Telomere length in patients with pulmonary fibrosis associated with chronic lung allograft dysfunction and post-lung transplantation survival

Chad A. Newton, Julia Kozlitina, Jefferson R. Lines, Vaidehi Kaza, Fernando Torres, Christine Kim Garcia

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22 Citations (Scopus)

Abstract

Background: Prior studies have shown that patients with pulmonary fibrosis with mutations in the telomerase genes have a high rate of certain complications after lung transplantation. However, few studies have investigated clinical outcomes based on leukocyte telomere length. Methods: We conducted an observational cohort study of all patients with pulmonary fibrosis who underwent lung transplantation at a single center between January 1, 2007, and December 31, 2014. Leukocyte telomere length was measured from a blood sample collected before lung transplantation, and subjects were stratified into 2 groups (telomere length <10th percentile vs ≥10th percentile). Primary outcome was post-lung transplant survival. Secondary outcomes included incidence of allograft dysfunction, non-pulmonary organ dysfunction, and infection. Results: Approximately 32% of subjects had a telomere length <10th percentile. Telomere length <10th percentile was independently associated with worse survival (hazard ratio 10.9, 95% confidence interval 2.7-44.8, p = 0.001). Telomere length <10th percentile was also independently associated with a shorter time to onset of chronic lung allograft dysfunction (hazard ratio 6.3, 95% confidence interval 2.0-20.0, p = 0.002). Grade 3 primary graft dysfunction occurred more frequently in the <10th percentile group compared with the ≥10th percentile group (28% vs 7%; p = 0.034). There was no difference between the 2 groups in incidence of acute cellular rejection, cytopenias, infection, or renal dysfunction. Conclusions: Telomere length <10th percentile was associated with worse survival and shorter time to onset of chronic lung allograft dysfunction and thus represents a biomarker that may aid in risk stratification of patients with pulmonary fibrosis before lung transplantation.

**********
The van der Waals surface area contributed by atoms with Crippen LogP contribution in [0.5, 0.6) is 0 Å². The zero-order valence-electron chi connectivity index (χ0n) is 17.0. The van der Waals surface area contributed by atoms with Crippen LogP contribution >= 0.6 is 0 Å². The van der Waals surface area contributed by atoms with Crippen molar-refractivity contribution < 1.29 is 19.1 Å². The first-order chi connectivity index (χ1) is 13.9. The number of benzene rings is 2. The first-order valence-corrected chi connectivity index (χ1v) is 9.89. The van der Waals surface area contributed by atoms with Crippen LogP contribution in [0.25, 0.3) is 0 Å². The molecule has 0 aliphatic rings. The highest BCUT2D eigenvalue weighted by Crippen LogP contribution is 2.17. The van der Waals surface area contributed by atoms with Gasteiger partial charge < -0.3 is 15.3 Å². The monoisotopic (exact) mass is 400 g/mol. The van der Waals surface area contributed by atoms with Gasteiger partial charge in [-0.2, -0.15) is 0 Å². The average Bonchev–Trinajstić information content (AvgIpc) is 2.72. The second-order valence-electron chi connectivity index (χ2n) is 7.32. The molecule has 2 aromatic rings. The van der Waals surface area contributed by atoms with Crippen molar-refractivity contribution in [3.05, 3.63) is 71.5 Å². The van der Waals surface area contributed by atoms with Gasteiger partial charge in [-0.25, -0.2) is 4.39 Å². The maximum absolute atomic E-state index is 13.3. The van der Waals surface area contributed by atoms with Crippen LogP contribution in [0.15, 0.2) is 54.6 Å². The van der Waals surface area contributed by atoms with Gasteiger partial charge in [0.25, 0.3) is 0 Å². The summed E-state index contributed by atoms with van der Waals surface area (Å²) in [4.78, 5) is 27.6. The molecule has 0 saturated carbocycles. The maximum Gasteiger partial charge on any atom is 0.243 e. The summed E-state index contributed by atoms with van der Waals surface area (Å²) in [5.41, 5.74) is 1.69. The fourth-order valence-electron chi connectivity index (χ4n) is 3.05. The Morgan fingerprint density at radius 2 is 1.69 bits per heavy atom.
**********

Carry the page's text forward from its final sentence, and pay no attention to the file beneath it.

Original languageEnglish (US)
JournalJournal of Heart and Lung Transplantation
DOIs
StateAccepted/In press - 2017

Fingerprint

Lung Transplantation
Pulmonary Fibrosis
Telomere
Allografts
Lung
Survival
Primary Graft Dysfunction
Leukocytes
Confidence Intervals
Telomerase
Incidence
Infection
Observational Studies
Cohort Studies
Biomarkers
Transplants
Kidney
Mutation
Genes

Keywords

  • Chronic lung allograft dysfunction
  • Interstitial lung disease
  • Lung transplant
  • Primary graft dysfunction
  • Survival
  • Telomere length
  • Telomeres

ASJC Scopus subject areas

  • Surgery
  • Pulmonary and Respiratory Medicine
  • Cardiology and Cardiovascular Medicine
  • Transplantation

Cite this

@article{a241924c0b694951bc57023b203dc61f,
title = "Telomere length in patients with pulmonary fibrosis associated with chronic lung allograft dysfunction and post-lung transplantation survival",